The Characteristics of a Potentiometer
Potentiometers are everywhere, but we seldom call them by that name. A potentiometer is essentially a volume control for just about anything. Often shortened to "pots" in some arenas, such as for musical instruments like electric guitars, potentiometers adjust an electrical signal up or down.
Some potentiometers turn like a dial, while others slide up and down. They are sometimes called rheostats.
Potentiometers all have an adjustable spectrum. At one end of the spectrum the potentiometer is fully on; at the other end it is fully off or as low as it will go. The motion is sometimes linear, where the adjuster slides forward and back or up and down. Rotary dials are also very common, like a typical volume control. In addition, some potentiometers have a binary on-off switch. For example, many light-switch potentiometers click on or off if you push in on them. That gives the operator the choice of choosing off or anywhere on the spectrum of on.
Potentiometers are almost always electro-mechanical. They use a mechanical device to operate or adjust an electrical device. Other devices like a water faucet perform similar functions, but potentiometers generally refer to electrical controls, not hydraulic or other types of energy. The types of electrical and mechanical devices used varies widely.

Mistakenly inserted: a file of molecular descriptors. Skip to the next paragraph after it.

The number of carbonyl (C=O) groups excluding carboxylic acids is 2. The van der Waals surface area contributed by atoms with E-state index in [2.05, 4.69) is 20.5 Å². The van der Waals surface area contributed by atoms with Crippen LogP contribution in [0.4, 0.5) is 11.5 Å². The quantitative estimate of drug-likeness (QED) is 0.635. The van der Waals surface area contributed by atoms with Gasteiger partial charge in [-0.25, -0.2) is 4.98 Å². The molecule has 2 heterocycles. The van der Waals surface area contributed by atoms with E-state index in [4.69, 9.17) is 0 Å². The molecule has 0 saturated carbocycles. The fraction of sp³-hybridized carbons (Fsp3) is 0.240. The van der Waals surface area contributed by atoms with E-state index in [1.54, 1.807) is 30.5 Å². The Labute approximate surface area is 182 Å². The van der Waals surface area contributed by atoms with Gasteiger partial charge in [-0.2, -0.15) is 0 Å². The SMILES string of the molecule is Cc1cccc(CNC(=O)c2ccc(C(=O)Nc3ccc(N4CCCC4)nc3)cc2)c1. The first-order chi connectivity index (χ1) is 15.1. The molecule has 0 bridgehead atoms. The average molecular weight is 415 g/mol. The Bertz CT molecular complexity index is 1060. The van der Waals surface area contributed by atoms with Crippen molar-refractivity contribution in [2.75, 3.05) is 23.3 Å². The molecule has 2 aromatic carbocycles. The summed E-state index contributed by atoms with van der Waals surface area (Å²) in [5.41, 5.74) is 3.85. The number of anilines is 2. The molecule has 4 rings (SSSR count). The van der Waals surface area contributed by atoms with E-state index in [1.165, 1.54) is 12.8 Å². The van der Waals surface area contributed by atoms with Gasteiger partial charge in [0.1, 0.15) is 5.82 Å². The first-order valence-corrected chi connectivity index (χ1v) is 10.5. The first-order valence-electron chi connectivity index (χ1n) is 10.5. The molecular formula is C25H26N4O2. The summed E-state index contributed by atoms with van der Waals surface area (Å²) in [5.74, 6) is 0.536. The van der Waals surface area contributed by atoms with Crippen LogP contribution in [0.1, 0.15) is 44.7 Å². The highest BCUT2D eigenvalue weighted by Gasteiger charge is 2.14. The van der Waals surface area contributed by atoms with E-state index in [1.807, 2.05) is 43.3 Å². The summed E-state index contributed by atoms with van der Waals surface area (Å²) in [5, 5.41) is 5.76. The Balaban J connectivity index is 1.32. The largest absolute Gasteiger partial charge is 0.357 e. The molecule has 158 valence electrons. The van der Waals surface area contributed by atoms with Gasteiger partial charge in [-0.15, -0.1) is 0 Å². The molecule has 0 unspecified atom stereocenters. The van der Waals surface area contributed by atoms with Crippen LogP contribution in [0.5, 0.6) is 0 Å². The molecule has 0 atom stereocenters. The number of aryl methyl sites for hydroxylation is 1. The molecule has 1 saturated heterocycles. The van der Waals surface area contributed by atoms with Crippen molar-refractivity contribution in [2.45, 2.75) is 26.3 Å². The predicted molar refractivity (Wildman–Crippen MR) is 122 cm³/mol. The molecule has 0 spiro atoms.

While it can be accomplished in a number of ways, generally potentiometers increase and reduce electrical resistance. Resistance is the opposite of conductivity. It is the characteristic of not conducting electricity. Resistors are often used in electronics to meter current. You can think of a potentiometer as a variable resistor: It can be changed so that it is either more conductive or less conductive. In other words, it can be turned up or down.
The application of potentiometers is usually something more than just translating mechanical energy into different resistance characteristics. In other words, there's a point to it. For example, in a stereo the purpose is to turn the volume up. On an electric range, it is used to make the stovetop hotter. It can control servo motors that control any number of things. It is almost always a means of translating physical energy to adjust another kind of energy to serve a particular purpose.
John Willis founded a publishing company in 1993, co-writing and publishing guidebooks in Portland, OR. His articles have appeared in national publications, including the "Wall Street Journal." With expertise in marketing, publishing, advertising and public relations, John has founded four writing-related ventures. He studied economics, art and writing at Portland State University and the Pacific Northwest College of Art.
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